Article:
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Unformatted text preview: 40 Contemporary Issues UNIT 31 DISADVANTAGED AND AFFIRMATIVE ACTION Structure 31.0 Objectives 31.1 Introduction 31.2 Justifications for Affirmative Action 31.2.1 Evidence of Continuing Discrimination 31.3 Theoretical Issues 31.4 Affirmative Action: A Global Perspective 31.4.1 Affirmative Action in India 31.4.2 Affirmative Action in Malaysia 31.4.3 Affirmative Action in Namibia and South Africa 31.4.4 Affirmative Action in the United States of America 31.4.5 Affirmative Action in France 31.5 Critique of the Concept 31.5.1 Merit Argument 31.5.2 Rights Argument 31.5.3 Efficiency Argument 31.5.4 Balkanisation Argument 31.6 Let Us Sum Up 31.7 Some Useful References 31.8 Answers to Check Your Progress Exercises 31.0 OBJECTIVES Disadvantaged groups are a part and parcel of our socio-economic and political formations in the form of race, colour, caste, gender and biological disability. Efforts have been on to assimilate these marginalised groups into the mainstream of socio-economic and political life, especially since the last half of the twentieth century. Arguments are presented both for and against affirmative action as well as providing the legal and moral rationale for the continued application of affirmative action type programmes. The word ‘merit’ is often used to discard the relevance of affirmative action as an instrument of social change. After having read this unit, the students would learn the following: • Who are the disadvantaged groups? • How has the concept of affirmative action been defined? • What is the justification for affirmative action in modern times? • What are the theoretical assumptions behind the concept? • How has the concept of affirmative action emerged in different parts of the globe? • What are the critical aspects of affirmative action? In principle, affirmative action is generally approved of as it implies that measures should be taken to ensure that all individuals are equal and to prevent or to counteract traditional and ingrained prejudicial practices by instituting positive discriminations. 41 Secularism 31.1 INTRODUCTION The current debate over affirmative action, like over all other hotly contested issues such as multiculturalism, bilingual education, immigration and the like, has become the hallmark of modern political theory. The sharp polarisation, which these theoretically debated issues tend to create, often results in a failure to see that the truth may lie somewhere in between. There is, thus, much need for an open and impartial mind on the subject. The concept of the ‘disadvantaged and the need for affirmative action’ emerged in the 1960s as a result of efforts by the Civil Rights Movement in the USA to get America to honour its original contract, that ‘all [people] are created equal.’ In addition, the Pledge of Allegiance promised ‘liberty and justice for all.’ This idealism was a promise of equal opportunity for all individuals regardless of colour, national origin, race, religion...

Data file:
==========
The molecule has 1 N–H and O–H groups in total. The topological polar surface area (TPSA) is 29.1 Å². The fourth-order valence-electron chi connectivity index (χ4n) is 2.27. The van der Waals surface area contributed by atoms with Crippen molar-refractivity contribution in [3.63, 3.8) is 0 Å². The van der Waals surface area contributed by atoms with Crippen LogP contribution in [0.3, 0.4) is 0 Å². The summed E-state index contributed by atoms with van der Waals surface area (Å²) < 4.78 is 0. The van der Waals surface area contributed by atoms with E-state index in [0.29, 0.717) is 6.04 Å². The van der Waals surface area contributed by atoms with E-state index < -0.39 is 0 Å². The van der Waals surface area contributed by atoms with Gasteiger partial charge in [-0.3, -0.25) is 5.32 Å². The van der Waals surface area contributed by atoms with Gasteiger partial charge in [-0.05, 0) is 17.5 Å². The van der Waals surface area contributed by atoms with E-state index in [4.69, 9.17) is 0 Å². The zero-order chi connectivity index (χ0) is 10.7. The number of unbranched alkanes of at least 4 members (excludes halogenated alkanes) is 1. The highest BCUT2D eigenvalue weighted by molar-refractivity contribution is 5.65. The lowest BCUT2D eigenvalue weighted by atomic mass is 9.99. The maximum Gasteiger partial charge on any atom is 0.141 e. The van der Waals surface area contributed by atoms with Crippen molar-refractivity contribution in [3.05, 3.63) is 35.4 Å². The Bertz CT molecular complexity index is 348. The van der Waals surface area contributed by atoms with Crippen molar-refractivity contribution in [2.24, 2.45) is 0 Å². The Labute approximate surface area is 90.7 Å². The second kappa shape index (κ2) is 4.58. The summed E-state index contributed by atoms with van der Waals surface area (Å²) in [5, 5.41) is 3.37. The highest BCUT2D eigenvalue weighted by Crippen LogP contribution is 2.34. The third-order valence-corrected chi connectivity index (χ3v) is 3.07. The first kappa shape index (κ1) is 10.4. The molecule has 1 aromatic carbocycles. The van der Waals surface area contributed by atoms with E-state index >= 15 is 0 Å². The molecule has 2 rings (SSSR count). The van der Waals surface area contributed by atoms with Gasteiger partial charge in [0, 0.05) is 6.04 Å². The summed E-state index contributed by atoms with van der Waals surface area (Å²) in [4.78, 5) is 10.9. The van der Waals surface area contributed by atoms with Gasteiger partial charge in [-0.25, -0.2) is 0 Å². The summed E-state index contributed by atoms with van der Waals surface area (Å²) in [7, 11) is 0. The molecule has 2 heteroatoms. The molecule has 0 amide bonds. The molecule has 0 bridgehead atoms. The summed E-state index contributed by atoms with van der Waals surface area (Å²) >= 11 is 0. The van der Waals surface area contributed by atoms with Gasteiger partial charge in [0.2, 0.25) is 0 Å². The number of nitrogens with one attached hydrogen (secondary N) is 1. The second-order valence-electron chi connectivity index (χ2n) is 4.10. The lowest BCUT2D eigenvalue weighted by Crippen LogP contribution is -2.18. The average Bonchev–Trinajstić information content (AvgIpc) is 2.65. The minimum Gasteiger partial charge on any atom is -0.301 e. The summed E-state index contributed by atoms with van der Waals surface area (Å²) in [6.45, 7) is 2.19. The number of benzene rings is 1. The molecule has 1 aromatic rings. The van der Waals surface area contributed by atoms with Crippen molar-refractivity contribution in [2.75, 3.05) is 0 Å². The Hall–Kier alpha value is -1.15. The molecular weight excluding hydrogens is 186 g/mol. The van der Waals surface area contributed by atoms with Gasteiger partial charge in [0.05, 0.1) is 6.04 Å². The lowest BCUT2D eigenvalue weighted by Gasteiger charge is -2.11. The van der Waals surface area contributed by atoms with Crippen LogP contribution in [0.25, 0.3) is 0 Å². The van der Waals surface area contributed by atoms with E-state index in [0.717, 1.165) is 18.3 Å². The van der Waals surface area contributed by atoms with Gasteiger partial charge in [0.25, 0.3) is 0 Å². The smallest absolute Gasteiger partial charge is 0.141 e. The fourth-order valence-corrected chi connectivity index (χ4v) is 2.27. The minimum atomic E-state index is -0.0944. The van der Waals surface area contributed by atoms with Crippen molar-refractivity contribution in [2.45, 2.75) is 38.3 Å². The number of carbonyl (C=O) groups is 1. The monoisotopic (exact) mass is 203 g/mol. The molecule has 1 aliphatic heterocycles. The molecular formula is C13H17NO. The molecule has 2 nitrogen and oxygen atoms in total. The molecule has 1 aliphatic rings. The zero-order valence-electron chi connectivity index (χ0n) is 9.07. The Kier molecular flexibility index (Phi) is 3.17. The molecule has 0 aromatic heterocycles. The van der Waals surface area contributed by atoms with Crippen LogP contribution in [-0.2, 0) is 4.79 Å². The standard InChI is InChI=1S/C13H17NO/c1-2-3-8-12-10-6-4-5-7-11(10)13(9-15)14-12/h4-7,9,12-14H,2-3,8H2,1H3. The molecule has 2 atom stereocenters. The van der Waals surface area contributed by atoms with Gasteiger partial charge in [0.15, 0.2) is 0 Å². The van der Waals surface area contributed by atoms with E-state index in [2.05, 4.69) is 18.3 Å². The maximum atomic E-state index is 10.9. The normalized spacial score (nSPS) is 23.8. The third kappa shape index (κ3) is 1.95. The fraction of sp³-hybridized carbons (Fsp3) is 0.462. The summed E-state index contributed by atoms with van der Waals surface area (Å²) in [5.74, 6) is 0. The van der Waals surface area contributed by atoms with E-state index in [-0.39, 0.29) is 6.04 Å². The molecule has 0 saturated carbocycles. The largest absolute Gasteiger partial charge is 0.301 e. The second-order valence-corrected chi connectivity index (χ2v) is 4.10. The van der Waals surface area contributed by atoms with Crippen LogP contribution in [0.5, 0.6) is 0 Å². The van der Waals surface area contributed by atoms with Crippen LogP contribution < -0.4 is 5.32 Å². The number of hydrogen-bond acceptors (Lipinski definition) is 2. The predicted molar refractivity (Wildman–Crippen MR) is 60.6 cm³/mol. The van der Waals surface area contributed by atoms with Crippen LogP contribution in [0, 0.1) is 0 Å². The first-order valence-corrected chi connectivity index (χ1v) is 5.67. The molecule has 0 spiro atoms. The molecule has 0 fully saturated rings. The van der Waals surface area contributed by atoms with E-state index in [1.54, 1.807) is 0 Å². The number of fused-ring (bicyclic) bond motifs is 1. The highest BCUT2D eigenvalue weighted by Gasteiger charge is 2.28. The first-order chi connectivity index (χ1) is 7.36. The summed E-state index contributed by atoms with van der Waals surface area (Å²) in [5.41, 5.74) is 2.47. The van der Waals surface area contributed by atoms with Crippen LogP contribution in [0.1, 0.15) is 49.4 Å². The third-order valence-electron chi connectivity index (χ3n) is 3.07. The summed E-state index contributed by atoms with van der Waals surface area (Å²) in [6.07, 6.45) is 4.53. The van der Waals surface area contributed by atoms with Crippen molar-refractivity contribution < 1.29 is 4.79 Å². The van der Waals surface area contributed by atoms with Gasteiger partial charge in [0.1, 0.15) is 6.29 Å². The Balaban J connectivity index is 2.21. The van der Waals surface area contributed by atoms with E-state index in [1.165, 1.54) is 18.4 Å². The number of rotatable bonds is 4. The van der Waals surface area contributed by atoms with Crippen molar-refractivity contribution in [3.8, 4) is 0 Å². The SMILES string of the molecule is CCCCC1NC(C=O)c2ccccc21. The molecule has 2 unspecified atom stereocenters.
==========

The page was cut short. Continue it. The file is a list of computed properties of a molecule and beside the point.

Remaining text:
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- Spring '12